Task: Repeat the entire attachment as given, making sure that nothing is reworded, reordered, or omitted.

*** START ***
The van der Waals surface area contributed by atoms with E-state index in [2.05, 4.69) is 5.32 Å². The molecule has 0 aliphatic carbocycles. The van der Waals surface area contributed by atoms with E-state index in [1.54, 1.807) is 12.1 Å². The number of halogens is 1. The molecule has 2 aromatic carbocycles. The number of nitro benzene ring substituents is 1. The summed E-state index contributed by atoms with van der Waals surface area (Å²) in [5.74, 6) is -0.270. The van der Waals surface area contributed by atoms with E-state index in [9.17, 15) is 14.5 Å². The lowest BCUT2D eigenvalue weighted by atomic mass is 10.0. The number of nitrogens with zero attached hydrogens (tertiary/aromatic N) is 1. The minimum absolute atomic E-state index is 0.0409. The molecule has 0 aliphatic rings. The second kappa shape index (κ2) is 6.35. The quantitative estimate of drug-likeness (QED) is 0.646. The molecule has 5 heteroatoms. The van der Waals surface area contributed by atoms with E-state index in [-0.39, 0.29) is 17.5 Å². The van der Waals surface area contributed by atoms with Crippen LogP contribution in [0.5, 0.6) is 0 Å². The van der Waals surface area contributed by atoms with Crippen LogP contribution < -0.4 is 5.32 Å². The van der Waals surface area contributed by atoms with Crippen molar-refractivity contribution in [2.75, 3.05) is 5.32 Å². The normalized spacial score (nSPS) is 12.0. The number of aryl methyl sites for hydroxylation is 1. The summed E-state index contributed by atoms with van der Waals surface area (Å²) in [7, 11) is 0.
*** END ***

The van der Waals surface area contributed by atoms with E-state index in [2.05, 4.69) is 5.32 Å². The molecule has 0 aliphatic carbocycles. The van der Waals surface area contributed by atoms with E-state index in [1.54, 1.807) is 12.1 Å². The number of halogens is 1. The molecule has 2 aromatic carbocycles. The number of nitro benzene ring substituents is 1. The summed E-state index contributed by atoms with van der Waals surface area (Å²) in [5.74, 6) is -0.270. The van der Waals surface area contributed by atoms with E-state index in [9.17, 15) is 14.5 Å². The lowest BCUT2D eigenvalue weighted by atomic mass is 10.0. The number of nitrogens with zero attached hydrogens (tertiary/aromatic N) is 1. The minimum absolute atomic E-state index is 0.0409. The molecule has 0 aliphatic rings. The second kappa shape index (κ2) is 6.35. The quantitative estimate of drug-likeness (QED) is 0.646. The molecule has 5 heteroatoms. The van der Waals surface area contributed by atoms with E-state index in [-0.39, 0.29) is 17.5 Å². The van der Waals surface area contributed by atoms with Crippen LogP contribution in [0.5, 0.6) is 0 Å². The van der Waals surface area contributed by atoms with Crippen LogP contribution < -0.4 is 5.32 Å². The van der Waals surface area contributed by atoms with Crippen molar-refractivity contribution in [2.75, 3.05) is 5.32 Å². The normalized spacial score (nSPS) is 12.0. The number of aryl methyl sites for hydroxylation is 1. The summed E-state index contributed by atoms with van der Waals surface area (Å²) in [7, 11) is 0.